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In a project I have a working folder. If we copy files or folders of files from somewhere to this folder, I need to detect if the copying has been finished or not. After that I'd handle the files in this working folder.

FileSystemWatcher theWatcher = new FileSystemWatcher(workingFolder);
theWatcher.NotifyFilter = NotifyFilters.LastAccess | NotifyFilters.LastWrite |
                          NotifyFilters.FileName | NotifyFilters.DirectoryName |
                          NotifyFilters.Size;
theWatcher.IncludeSubdirectories = true;
theWatcher.Created += OnFolderChanged;
theWatcher.EnableRaisingEvents = true;

Whenever a file is copying, OnFolderChanged event will be triggered. So at first I tried to get the eclipse time between 2 file copying, but the eclipse time is very hard to determine due to network speed and file size. I also tried the method in Find if a Copy process is in progress on Directory, but the token file still can be opened when copying is in process.

Any good way to handle this?

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we need more info. Do u know the count of files in target dir? Are the files copied using your program? Maybe copy additional empty file at the end to the target directory? –  VladL Jan 31 '13 at 21:49
    
How are the files being copied? There is no way FileSystemWatcher can know that the copying module is not going to copy any more files. –  Miserable Variable Jan 31 '13 at 21:50
    
No. The source files or folders of files can from anywhere. We don't know in advance. They are copied by standard folder/file copy, not by our program. –  user1424258 Jan 31 '13 at 21:52
    
That's why at first I think I'd monitor the working folder status. –  user1424258 Jan 31 '13 at 21:53
    
If you don't have any control over the copying you're gonna have a hard time. Maybe try and hook into whatever process monitor uses and use a threshold to determine when th target process is no longer reading the file? I mean it's the hackiest thing ever and may not even work but its an idea if there is nothing else –  devshorts Jan 31 '13 at 22:01

2 Answers 2

up vote 2 down vote accepted

You cannot possibly reverse-engineer the operation of a process you know nothing about with FileSystemWatcher. There are many possible failure modes. A good example would be the user using Explorer to copy the files and it showing a dialog because the destination file already exists. With the user off taking a bathroom break since he counted on it taking a while.

You should never make any assumptions about what is going on. Arbitrarily, start a one minute timer when you get a notification and restart it when you get another one. When the timer ticks then you have some reason to guess that the copy operation is complete. Just make sure that it is never a problem when you guessed wrong.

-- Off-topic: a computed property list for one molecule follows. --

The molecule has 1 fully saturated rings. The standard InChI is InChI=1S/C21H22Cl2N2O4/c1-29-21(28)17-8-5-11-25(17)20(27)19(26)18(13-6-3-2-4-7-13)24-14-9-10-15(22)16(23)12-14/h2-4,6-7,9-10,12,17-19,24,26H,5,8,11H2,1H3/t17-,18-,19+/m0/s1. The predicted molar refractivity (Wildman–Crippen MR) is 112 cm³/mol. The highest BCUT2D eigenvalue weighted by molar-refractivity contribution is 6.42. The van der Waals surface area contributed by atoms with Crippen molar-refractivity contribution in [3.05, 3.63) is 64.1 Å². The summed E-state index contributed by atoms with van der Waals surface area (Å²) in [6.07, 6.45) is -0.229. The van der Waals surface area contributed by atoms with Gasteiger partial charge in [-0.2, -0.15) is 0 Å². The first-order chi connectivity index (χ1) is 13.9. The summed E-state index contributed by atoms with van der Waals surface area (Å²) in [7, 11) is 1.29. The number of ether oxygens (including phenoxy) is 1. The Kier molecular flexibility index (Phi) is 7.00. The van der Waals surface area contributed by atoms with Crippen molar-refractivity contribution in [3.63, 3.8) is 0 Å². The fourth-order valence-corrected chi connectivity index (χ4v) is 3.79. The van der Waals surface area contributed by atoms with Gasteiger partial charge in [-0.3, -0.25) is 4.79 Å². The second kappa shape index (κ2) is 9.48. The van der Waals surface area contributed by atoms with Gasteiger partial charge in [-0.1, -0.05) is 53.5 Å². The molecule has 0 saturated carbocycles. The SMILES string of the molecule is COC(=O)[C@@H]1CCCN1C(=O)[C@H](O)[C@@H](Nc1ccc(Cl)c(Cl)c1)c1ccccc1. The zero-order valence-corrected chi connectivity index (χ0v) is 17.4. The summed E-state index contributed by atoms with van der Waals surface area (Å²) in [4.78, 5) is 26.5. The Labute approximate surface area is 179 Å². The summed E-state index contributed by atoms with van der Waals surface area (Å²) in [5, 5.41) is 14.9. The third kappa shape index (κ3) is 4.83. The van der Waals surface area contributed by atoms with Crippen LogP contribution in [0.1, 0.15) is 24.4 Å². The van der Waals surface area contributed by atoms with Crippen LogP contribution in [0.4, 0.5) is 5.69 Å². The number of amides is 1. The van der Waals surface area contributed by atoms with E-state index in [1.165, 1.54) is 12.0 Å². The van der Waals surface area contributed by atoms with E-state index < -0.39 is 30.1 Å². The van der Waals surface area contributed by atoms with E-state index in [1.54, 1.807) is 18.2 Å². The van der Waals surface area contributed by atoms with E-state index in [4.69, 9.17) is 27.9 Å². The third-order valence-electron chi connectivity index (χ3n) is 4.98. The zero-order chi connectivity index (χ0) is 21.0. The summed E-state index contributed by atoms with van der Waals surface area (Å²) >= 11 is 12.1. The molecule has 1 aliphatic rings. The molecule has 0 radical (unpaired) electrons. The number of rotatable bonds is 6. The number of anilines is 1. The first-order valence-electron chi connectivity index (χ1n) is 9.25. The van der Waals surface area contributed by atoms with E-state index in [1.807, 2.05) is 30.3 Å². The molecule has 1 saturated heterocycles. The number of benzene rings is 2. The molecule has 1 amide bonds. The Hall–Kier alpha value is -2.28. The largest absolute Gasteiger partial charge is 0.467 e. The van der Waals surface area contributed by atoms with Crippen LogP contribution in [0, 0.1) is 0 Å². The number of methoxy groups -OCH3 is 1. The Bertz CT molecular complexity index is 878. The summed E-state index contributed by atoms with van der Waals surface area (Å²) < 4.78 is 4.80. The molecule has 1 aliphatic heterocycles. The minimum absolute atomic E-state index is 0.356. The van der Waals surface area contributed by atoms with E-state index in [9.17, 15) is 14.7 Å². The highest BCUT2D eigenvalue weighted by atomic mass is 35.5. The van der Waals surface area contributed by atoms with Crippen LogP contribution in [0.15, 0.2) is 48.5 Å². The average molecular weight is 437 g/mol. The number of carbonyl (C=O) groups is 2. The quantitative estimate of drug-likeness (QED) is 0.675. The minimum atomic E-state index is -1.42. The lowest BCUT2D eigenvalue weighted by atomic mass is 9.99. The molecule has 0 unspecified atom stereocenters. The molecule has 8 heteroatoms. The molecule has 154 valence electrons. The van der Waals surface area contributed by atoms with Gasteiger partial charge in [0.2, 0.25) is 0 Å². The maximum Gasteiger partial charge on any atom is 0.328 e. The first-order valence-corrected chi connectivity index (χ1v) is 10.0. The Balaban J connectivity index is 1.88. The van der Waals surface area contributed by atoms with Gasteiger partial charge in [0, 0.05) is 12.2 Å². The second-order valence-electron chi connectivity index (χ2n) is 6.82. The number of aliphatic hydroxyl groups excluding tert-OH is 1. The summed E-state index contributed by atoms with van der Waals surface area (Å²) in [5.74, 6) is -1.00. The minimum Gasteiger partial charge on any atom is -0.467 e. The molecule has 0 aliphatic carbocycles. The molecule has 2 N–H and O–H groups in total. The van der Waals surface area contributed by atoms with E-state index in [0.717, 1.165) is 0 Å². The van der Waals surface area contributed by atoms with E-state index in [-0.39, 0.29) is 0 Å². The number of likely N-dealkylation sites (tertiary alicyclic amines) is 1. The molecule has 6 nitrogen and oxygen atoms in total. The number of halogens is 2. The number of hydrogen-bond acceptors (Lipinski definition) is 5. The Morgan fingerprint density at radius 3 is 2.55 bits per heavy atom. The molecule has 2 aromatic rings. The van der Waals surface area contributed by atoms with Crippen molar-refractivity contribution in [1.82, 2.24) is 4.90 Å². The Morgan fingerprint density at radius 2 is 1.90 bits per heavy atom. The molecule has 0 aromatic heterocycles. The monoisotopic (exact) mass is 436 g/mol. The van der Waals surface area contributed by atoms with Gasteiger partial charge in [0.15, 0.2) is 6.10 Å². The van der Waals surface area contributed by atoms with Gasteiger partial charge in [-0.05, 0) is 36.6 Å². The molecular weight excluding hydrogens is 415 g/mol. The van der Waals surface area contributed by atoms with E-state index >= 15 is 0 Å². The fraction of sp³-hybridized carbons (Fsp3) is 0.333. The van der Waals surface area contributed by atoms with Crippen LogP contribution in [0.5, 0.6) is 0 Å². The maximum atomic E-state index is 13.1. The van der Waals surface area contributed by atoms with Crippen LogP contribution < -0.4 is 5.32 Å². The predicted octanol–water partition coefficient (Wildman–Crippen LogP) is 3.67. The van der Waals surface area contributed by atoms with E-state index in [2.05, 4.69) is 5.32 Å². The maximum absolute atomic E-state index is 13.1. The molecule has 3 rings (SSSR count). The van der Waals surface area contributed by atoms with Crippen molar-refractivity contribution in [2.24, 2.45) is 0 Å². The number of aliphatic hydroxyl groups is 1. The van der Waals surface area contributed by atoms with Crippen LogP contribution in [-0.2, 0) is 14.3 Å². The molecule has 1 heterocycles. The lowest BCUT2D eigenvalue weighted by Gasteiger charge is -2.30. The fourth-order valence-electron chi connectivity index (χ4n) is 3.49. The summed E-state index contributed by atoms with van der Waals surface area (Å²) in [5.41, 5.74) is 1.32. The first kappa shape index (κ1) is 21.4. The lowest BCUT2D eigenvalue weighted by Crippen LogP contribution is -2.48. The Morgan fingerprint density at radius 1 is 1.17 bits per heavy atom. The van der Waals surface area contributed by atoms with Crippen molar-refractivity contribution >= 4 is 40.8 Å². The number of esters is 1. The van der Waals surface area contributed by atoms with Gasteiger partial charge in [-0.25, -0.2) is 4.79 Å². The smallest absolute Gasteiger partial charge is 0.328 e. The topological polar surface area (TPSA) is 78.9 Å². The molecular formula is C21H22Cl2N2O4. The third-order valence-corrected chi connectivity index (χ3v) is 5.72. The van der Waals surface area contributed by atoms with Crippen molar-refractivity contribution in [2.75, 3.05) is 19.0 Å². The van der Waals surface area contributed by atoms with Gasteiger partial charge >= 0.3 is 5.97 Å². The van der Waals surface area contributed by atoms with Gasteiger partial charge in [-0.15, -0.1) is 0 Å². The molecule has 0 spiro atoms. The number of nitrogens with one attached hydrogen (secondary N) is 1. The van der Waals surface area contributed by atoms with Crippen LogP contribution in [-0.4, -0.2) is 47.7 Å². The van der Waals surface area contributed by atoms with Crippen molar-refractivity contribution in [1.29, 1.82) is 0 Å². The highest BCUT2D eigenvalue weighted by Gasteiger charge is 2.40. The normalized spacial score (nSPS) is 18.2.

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This is a good way. It works! –  user1424258 Feb 1 '13 at 22:05
    
The issue I had before is I didn't call timer.stop() and timer.start() inside of OnFolderChanged event. But we do need to setup a reasonable threshold. Thanks again. –  user1424258 Feb 1 '13 at 22:11

If you have control over the process that is copying the file/folder - you could append a suffix (.complete) to the file/folder when it's finished copying and set-up the file system watcher to only respond to files/folders that have the .complete extension.

Update - Since you don't have control over the copied file/folder names - I would use exception handling in the FolderChaged method. I assume that you're doing some processing with the file/folder in that method and that, when you attempt to access a file/folder that's not finished copying - you'll get some kind of System.IO exception.

I've run into this problem with the FSW as well and I've handled it by catching the exception, pausing for a few seconds, and then trying to access the file again. I put this logic in a loop that would retry accessing the file 5 times over 10 seconds. If we still can't process the file after 5 tries - we throw the exception and our standard error handling takes over.

Of course, it's still an open question of what the appropriate looping parameters are for you and, if you hit the limit of those parameters, how do you handle the failure?

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We don't have any control over the files. –  user1424258 Jan 31 '13 at 21:57
    
See my update above. I've posted a way that I've used to get around this issue. Not sure if it will work for you. Hope this helps! –  pmartin Feb 1 '13 at 14:24
    
When copying is in process, I can access the working folder , can update the files inside. So, System.IO exception may not work for me. –  user1424258 Feb 1 '13 at 21:57

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